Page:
Dear Rick Scott, Climate Change Is Real

“While we do not yet know whether Scott’s actions played a part in the inexcusable deaths at the Rehabilitation Center in Hollywood Hills after Irma, it is clear he values corporations more than the safety and care of our elderly.”

Governor Rick Scott did a good job in the week preceding Hurricane Irma’s Florida landfall. But before we heap on too much praise, we should remember all that Scott has done during his tenure to make Florida residents more vulnerable to storms like Irma. His championing of government deregulation and continued denial of the effects of climate change have increased the risk that Floridians face during hurricane season.

Government deregulation is a cornerstone of Rick Scott’s political agenda. Yet many of these actions have left Floridians more vulnerable to catastrophic storms like Irma. Just this year, Scott signed bill HB 1021, which significantly weakens the strict building codes put into place after Hurricane Andrew devastated Florida in 1992. This action was taken by Scott in spite of proof that the building codes protected people – after Florida was hit with four hurricanes in 2004, FEMA reported that homes built to these strict codes fared significantly better than other homes. A former head of FEMA, Craig Fugate, said this recent move by Scott and the Republican-controlled legislature sickened him.

In 2011, Scott repealed a 1985 law that restricted development on wetlands. Because our wetlands absorb water and thus help prevent flooding, their depletion results in a much higher risk of flooding during storms like Irma. Hurricane Harvey provided a real-time example of how development-depleted wetlands can exacerbate the effects of a storm.

Scott also slashed funding for the state’s water management districts by $700 million and replaced the scientists with pro-development industry insiders and lawyers. Water management districts are responsible for establishing flood protection programs, and their decline degrades Florida’s capacity to cope with hurricanes.

Scott’s administration has rolled back safety protections for long-term care facilities, thereby reducing the number of hours that nursing homes must provide direct care to their residents. In fact, just 34 days into his governorship, Scott agreed to a direct request from the long-term care industry to fire the director of Florida’s Long-Term Care Ombudsman Program, Brian Lee, who had served in that role for seven years, providing a voice for the vulnerable patients in these facilities. While we do not yet know whether Scott’s actions played a part in the inexcusable deaths at the Rehabilitation Center in Hollywood Hills after Irma, it is clear he values corporations more than the safety and care of our elderly.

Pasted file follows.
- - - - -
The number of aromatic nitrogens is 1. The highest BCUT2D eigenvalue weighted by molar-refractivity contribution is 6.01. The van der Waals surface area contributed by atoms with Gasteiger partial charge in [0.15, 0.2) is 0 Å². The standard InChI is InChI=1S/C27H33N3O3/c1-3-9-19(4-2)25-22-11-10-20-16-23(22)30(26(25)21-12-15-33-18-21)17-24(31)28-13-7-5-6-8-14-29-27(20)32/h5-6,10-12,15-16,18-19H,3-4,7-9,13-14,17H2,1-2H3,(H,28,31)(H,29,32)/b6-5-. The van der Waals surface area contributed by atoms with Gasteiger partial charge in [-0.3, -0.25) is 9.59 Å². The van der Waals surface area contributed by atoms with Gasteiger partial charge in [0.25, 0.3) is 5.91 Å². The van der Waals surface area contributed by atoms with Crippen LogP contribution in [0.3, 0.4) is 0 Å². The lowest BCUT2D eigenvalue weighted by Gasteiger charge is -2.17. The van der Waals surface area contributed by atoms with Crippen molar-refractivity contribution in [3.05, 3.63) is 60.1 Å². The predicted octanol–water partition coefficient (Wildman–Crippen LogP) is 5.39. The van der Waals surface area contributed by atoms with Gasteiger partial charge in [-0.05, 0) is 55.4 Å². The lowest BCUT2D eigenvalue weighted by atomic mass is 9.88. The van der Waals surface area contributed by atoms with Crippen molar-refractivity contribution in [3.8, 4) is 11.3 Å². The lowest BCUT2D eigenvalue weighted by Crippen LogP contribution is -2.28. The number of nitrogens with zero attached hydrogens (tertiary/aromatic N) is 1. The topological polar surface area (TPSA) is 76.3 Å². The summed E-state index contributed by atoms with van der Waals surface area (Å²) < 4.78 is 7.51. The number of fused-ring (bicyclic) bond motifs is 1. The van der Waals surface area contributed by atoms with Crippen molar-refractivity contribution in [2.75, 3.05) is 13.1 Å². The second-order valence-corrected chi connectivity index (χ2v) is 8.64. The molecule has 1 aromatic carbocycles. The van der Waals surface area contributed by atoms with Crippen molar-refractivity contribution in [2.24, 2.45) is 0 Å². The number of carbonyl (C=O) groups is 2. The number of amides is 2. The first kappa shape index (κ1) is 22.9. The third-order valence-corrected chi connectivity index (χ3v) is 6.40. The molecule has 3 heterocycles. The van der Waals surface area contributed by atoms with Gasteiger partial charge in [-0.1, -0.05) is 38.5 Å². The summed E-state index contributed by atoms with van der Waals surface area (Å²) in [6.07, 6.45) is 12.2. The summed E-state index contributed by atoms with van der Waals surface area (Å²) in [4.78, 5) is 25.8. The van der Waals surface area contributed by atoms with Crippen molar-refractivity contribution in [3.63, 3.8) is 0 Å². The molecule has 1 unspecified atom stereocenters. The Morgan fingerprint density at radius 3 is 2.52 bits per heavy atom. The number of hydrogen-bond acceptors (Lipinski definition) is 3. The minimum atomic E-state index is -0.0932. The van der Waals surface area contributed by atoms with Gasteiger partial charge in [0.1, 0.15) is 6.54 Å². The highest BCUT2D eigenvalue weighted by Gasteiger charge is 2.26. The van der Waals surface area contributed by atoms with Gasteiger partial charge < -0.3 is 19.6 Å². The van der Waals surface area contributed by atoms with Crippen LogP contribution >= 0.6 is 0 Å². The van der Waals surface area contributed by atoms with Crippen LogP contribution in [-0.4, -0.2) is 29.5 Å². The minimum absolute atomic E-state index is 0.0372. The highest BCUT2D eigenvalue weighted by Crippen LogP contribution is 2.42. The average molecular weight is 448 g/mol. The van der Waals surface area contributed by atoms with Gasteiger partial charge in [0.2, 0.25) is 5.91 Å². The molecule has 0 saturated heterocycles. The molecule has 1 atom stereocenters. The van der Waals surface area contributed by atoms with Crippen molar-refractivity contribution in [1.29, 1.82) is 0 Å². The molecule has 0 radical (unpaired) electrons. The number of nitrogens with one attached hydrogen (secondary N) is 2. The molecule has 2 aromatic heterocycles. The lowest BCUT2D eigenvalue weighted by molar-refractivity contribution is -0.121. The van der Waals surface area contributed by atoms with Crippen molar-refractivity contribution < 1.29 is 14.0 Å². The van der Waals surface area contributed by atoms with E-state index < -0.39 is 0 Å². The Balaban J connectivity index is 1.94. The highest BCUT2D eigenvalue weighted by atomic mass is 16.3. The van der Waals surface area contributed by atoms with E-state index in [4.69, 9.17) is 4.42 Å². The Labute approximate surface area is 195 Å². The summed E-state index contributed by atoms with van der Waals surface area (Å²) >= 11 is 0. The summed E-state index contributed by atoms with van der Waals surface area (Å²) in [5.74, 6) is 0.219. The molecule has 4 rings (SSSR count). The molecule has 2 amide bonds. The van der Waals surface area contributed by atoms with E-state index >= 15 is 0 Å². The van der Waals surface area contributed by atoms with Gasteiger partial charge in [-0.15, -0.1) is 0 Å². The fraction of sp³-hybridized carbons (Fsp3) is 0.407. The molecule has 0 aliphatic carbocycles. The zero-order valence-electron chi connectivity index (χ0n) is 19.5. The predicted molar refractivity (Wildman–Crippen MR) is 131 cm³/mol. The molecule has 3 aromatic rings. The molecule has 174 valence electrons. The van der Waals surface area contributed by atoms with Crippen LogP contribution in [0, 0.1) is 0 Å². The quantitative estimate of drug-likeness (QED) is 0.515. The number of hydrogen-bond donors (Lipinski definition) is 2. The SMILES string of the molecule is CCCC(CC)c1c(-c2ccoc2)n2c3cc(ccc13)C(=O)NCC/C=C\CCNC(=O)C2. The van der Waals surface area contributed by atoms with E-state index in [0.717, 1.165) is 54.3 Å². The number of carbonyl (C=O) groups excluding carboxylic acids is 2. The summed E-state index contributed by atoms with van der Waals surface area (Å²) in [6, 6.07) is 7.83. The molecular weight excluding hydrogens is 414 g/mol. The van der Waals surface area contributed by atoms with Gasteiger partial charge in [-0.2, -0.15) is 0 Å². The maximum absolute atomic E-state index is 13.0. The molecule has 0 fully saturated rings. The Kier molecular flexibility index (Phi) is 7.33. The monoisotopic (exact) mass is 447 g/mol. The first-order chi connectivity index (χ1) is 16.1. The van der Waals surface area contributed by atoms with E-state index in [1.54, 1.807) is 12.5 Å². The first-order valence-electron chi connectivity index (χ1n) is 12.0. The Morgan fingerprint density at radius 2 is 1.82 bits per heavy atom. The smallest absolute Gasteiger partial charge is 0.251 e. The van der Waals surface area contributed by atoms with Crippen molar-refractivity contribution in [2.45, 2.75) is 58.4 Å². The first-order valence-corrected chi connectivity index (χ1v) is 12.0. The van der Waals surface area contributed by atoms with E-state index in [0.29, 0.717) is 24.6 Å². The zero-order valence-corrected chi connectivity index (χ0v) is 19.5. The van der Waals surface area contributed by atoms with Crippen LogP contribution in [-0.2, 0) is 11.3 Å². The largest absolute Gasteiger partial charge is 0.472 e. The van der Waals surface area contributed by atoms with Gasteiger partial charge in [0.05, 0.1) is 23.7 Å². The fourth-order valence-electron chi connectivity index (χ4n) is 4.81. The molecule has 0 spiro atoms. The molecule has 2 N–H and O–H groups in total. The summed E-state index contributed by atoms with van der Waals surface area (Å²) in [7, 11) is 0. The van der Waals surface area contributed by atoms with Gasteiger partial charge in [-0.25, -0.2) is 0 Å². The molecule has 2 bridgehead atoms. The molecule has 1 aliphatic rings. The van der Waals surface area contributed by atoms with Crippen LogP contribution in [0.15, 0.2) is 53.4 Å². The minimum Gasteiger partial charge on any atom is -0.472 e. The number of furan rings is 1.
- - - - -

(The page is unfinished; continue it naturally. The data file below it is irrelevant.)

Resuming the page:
In all of these examples, Scott supported actions for the sake of increased industry profit, ignoring the danger they posed to the people he was elected to serve.

There is overwhelming evidence that rising sea levels and warmer oceans make storms like Irma and Harvey even more powerful. Actions can be taken to minimize the effects of climate change, but leaders like Scott who deny its existence, stubbornly refuse to protect us.

Our governor has repeatedly voiced his disbelief in climate change. He even banned use of the words “climate change” and “global warming” from all official state communication. This is particularly absurd in a state whose governmental agencies must, by necessity, figure out how to build new roads to accommodate rising sea levels and prevent saltwater contamination of our freshwater aquifers –two immediate consequences of climate change.

Not even the ferocity of Hurricanes Harvey and Irma could open Scott’s eyes to global warming or soften his perverse resolve to leave Floridians unprotected. After twice visiting the ravaged Keys, he told reporters: “Clearly our environment changes all the time, and whether that’s cycles we’re going through or whether that’s man-made, I wouldn’t be able to tell you which one it is.”

Scott’s climate change denial in a state that is already being significantly impacted by climate change reminds me of one of my favorite quotes, from conservative darling Ayn Rand, no less: “We can ignore reality, but we cannot ignore the consequences of ignoring reality.”

Scott deserves praise for his numerous press conferences and clear directives in the buildup to Irma, but while showing up in a ball cap and barking orders is impressive, responsible leadership over the long term is what counts. Over his tenure, Rick Scott has steadily and intentionally eroded Florida’s defenses against hurricanes in the name of corporate profits. Now, just as storms are growing stronger than ever, Floridians have been left more vulnerable because of his actions.

One comment

  • I think another part of the problem is that, as our population increases every day, the people who move here don’t understand the dangers of combining changing climate, topography, and lousy planning. Everyone wants to live at the beach or by the river, not knowing or even concerning themselves with historical flood plains and other dangers of living too near any body of water in a state like Florida. If they can obtain insurance for it, they seem to think it’s safe. It isn’t.


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